You’ve probably heard of bitcoin — or should it be capitalized, Bitcoin? — and if you’ve gone further into it you’ve heard of Blockchain, or blockchain. These are words that a lot of people have heard and don’t understand. But bitcoin sounds like money, that’s the only thing everyone knows for sure.

OK, here’s how it works. If you buy bitcoins you don’t receive physical coins. What you get is an entry in a ledger kept on the internet, an entry that says you have that many bitcoins and only you can access and spend them.

Stack of Gold CoinsBitcoin – an internet ledger entry representing the monetary value which the buyer paid in conventional money for the entry – is the brainchild of a person or group of people going by the name Satoshi Nakamoto. Bitcoins became available in January, 2009, and you could have bought one for $2.89. The value of bitcoin rose rapidly over the next eight years and by the end of 2016 buyers were paying around $1,000, an astonishing 300-fold increase! Then the real fun began. In the next twelve months bitcoin soared to about $20,000. Now, you know what’s coming next. Like the tulip bulb mania in 1637, people stopped buying, owners began selling, and the market for Bitcoin fell in a steep jagged plunge.

Bitcoin had been designed as a medium of exchange, a global internet currency, but instead it had clearly become an asset, like tulip bulbs, coffee beans or Impressionist paintings, a thing people were buying with the expectation that they could turn around and sell it at a higher price later.

Bitcoin had been designed as a currency that would facilitate global trade without the use of middlemen. Conventional currencies work well enough, but to use them in national or global trade means using of banks, and paying banks for their service adds to the cost of doing business. Furthermore, governments can manipulate and in some measure control the flow of currencies, and that can bring unpredictable costs to business, too. What makes, or made, bitcoin so attractive is that it isn’t controlled by anyone.

Not only that. Bitcoin transactions are done without banks or governments even seeing what’s going on. The transactions are extremely secure. The system which is used to keep the ledger online, safe and private, is called blockchain.

When you purchase bitcoin, that transaction is recorded in the online ledger and the record of that transaction is distributed to other computers in the blockchain network and validated by certain protocols to becomes part of an ongoing chain of transactions. You receive a unique digital “key” that gives only you access the your account. If you forget it or lose the paper on which you wrote it down, there’s no way to recover or regenerate it.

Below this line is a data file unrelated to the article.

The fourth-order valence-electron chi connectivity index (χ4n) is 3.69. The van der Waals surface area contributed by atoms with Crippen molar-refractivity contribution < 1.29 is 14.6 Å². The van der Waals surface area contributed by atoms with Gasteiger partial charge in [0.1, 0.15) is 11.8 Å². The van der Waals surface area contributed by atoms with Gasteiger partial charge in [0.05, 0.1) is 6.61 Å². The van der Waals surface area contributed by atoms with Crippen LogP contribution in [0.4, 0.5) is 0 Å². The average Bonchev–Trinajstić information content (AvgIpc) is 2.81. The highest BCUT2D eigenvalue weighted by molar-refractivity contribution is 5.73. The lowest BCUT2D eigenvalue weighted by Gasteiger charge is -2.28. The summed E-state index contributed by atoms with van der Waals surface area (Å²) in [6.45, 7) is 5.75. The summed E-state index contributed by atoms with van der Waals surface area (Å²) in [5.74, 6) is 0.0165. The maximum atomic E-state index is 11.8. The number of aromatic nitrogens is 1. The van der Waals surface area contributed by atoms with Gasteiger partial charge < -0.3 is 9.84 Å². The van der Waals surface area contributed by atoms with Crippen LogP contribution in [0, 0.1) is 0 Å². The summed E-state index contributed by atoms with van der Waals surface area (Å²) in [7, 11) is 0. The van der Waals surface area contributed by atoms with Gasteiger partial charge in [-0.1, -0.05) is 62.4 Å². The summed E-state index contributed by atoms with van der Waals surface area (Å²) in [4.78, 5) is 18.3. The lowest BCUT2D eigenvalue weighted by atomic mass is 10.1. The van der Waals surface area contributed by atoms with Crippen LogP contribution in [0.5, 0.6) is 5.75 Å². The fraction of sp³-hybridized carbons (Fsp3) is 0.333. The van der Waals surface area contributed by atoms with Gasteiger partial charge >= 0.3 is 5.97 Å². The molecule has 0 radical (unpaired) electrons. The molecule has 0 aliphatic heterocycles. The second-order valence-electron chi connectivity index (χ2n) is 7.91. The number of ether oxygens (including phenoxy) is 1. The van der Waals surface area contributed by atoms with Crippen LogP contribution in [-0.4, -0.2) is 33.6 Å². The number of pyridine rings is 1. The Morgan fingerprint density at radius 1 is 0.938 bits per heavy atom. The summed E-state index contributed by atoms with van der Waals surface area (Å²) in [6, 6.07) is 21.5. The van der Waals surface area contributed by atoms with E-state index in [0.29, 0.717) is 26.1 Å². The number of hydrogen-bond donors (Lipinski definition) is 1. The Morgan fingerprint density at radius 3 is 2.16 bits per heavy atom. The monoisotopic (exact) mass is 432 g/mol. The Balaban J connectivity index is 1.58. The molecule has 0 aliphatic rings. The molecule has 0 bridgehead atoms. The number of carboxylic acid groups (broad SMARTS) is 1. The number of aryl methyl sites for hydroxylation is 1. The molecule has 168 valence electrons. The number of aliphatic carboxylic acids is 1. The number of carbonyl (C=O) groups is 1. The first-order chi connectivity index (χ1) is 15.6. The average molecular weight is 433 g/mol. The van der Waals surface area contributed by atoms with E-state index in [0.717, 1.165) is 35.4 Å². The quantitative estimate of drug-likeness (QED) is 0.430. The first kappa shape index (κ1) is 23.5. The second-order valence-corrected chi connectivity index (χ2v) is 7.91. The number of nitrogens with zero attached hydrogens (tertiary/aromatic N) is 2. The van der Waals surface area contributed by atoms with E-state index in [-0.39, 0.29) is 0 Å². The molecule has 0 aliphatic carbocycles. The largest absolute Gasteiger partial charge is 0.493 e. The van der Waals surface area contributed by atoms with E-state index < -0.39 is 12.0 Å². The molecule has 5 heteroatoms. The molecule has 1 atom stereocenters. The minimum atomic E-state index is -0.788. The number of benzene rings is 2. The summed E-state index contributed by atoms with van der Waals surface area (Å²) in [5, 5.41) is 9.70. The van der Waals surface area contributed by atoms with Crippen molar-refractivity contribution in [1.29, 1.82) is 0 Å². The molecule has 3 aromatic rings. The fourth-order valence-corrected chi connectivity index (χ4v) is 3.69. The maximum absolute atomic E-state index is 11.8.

Now you can use your bitcoin account to buy something — say a commodity like rice — from a person who sells rice and accepts bitcoin in exchange. By the rules of the blockchain game, the record of your bitcoin disbursement must refer to the earlier record whereby you acquired those bitcoin funds. Your current transaction, paying to purchase something, is gathered into a block with other transactions and that block has a cryptographic reference to a previous block and an encrypted digital “fingerprint.” When it’s completed, the block is sent to the other computers in the network and becomes part of the blockchain.

Putting together a block of bitcoin transactions requires a lot of heavy mathematical lifting and an enormous amount of computer time. The end product is a series of blocks of transactions chained together in such a mathematical way as to make them extremely secure from hackers, thieves and governments.

Cowrie shell
Cowrie shell

Bitcoin and blockchain couldn’t exist until the digital age. Working together the two make a global currency system that has no central bank and no governmental backing. In that fashion it resembles one of the earliest and longest lasting global currencies ever, cowrie shells. A cowrie is a small mussel; something like a little clam with a single shiny decorated shell that’s curled around itself, leaving a small open slit. Cowrie shells were used as currency in China beginning three thousand years ago and have been used in different parts of the globe up into the 19th century. They didn’t have computers, that’s all.